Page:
- The Washington Times - Monday, August 2, 2004

ASSOCIATED PRESS

President Bush and Sen. John Kerry are competing for the support of a relatively few undecided voters, many of whom are preoccupied with work and family.

Others are just plain suspicious of campaign promises.

Getting the attention of these “persuadable” voters is critical. A majority of voters already have made a firm decision on their Nov. 2 choice, and just two in 10 say they are likely to switch to a different candidate.

Last week’s Democratic National Convention gave Mr. Kerry and running mate Sen. John Edwards their best chance to sell their message to voters.

That message never got to Democrat Debra Edwards, a 49-year-old homemaker from Lakemoor, Ill., who is leaning toward supporting Mr. Kerry.

“I didn’t see the convention,” said Mrs. Edwards, who is busy raising grandchildren.

“I heard from a buddy, who was major, major impressed with Kerry’s speech. I think Kerry’s all right, but I don’t care who they put in there. I just want Bush out,” she said.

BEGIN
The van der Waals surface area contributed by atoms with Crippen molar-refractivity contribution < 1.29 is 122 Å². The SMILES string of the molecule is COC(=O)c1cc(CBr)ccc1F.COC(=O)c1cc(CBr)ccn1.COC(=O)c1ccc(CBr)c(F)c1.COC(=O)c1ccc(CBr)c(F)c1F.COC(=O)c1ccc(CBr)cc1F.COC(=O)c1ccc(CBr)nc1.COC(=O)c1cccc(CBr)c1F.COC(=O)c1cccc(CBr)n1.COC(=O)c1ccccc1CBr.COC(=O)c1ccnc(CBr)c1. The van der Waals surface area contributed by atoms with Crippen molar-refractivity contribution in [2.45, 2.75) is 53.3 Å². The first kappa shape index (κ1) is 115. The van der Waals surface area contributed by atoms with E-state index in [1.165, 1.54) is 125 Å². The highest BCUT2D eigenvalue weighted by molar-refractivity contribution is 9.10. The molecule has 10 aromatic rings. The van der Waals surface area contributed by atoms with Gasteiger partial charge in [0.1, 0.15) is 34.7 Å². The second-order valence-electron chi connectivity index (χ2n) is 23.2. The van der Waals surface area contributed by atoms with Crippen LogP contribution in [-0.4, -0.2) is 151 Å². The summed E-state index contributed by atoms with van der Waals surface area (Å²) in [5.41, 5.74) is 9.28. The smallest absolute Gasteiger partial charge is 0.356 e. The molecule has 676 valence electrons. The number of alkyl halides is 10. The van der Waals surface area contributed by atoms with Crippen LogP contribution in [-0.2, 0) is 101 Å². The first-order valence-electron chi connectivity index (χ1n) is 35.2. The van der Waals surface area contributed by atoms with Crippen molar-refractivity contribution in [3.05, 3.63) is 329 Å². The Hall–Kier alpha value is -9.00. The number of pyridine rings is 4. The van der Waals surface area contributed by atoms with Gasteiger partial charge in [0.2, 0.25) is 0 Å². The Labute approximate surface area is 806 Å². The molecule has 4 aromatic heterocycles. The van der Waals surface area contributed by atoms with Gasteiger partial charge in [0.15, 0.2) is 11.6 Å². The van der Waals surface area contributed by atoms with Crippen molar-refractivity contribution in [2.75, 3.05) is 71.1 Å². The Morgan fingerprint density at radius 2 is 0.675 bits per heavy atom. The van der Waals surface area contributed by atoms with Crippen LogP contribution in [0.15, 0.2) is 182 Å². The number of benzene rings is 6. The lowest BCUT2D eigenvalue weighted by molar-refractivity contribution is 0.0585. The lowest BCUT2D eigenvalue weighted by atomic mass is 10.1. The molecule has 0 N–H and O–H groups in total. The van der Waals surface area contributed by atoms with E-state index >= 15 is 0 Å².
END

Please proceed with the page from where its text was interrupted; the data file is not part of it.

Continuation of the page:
Only one-fifth of the public said before the convention they planned to watch a great deal of the event.

An estimated 24.4 million Americans watched Mr. Kerry’s acceptance speech, according to Nielsen Media Research. That compares with 21 million people who watched Al Gore’s speech in 2000.

Retired union electrician Doyle Moreland of San Antonio said Mr. Kerry did not overwhelm him.

“I watched the speech, I thought it was OK, but that’s just talking,” said Mr. Moreland, who leans toward supporting Mr. Kerry. “I don’t care who they are; they’re all going to say what they’re going to do.”

Some voters who preferred Mr. Edwards beforehand said after the convention they were still happy with the choice.

But Democrat Terri Buchanan, a 36-year old bookkeeper from Tampa, Fla., said she has some doubts.

“Oh well … he seems like another Dan Quayle,” she said, referring to the Indiana senator who was vice president under the first President Bush. “He looks like he’s too young to be in office.”

One Republican voter who is not firmly committed to Mr. Bush said he watched the convention off and on.

“I’m still pondering,” said Joel Potts, 34 of Monroe, Wis. “I’m just interested in hearing details of their different plans.”

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